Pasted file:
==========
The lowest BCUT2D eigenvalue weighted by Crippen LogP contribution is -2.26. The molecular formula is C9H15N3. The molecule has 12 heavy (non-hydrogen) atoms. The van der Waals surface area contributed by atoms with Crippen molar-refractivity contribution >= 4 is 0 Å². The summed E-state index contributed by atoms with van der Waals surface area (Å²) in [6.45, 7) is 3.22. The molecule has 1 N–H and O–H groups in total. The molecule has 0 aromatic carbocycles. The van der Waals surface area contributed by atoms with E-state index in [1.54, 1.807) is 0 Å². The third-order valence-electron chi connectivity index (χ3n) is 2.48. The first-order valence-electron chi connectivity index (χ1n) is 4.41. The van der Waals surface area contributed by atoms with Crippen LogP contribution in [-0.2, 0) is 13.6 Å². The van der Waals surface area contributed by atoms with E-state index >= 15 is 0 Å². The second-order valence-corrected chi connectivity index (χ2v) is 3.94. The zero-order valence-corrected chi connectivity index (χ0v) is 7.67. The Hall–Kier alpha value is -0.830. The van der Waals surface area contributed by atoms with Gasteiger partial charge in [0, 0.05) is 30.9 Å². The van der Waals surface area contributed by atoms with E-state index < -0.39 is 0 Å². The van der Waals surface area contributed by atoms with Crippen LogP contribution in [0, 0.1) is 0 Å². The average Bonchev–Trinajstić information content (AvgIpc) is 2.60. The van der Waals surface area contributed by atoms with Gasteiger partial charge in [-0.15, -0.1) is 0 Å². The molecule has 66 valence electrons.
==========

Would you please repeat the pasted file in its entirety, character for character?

The lowest BCUT2D eigenvalue weighted by Crippen LogP contribution is -2.26. The molecular formula is C9H15N3. The molecule has 12 heavy (non-hydrogen) atoms. The van der Waals surface area contributed by atoms with Crippen molar-refractivity contribution >= 4 is 0 Å². The summed E-state index contributed by atoms with van der Waals surface area (Å²) in [6.45, 7) is 3.22. The molecule has 1 N–H and O–H groups in total. The molecule has 0 aromatic carbocycles. The van der Waals surface area contributed by atoms with E-state index in [1.54, 1.807) is 0 Å². The third-order valence-electron chi connectivity index (χ3n) is 2.48. The first-order valence-electron chi connectivity index (χ1n) is 4.41. The van der Waals surface area contributed by atoms with Crippen LogP contribution in [-0.2, 0) is 13.6 Å². The van der Waals surface area contributed by atoms with E-state index >= 15 is 0 Å². The second-order valence-corrected chi connectivity index (χ2v) is 3.94. The zero-order valence-corrected chi connectivity index (χ0v) is 7.67. The Hall–Kier alpha value is -0.830. The van der Waals surface area contributed by atoms with Gasteiger partial charge in [0, 0.05) is 30.9 Å². The van der Waals surface area contributed by atoms with E-state index < -0.39 is 0 Å². The van der Waals surface area contributed by atoms with Crippen LogP contribution in [0, 0.1) is 0 Å². The average Bonchev–Trinajstić information content (AvgIpc) is 2.60. The van der Waals surface area contributed by atoms with Gasteiger partial charge in [-0.15, -0.1) is 0 Å². The molecule has 66 valence electrons.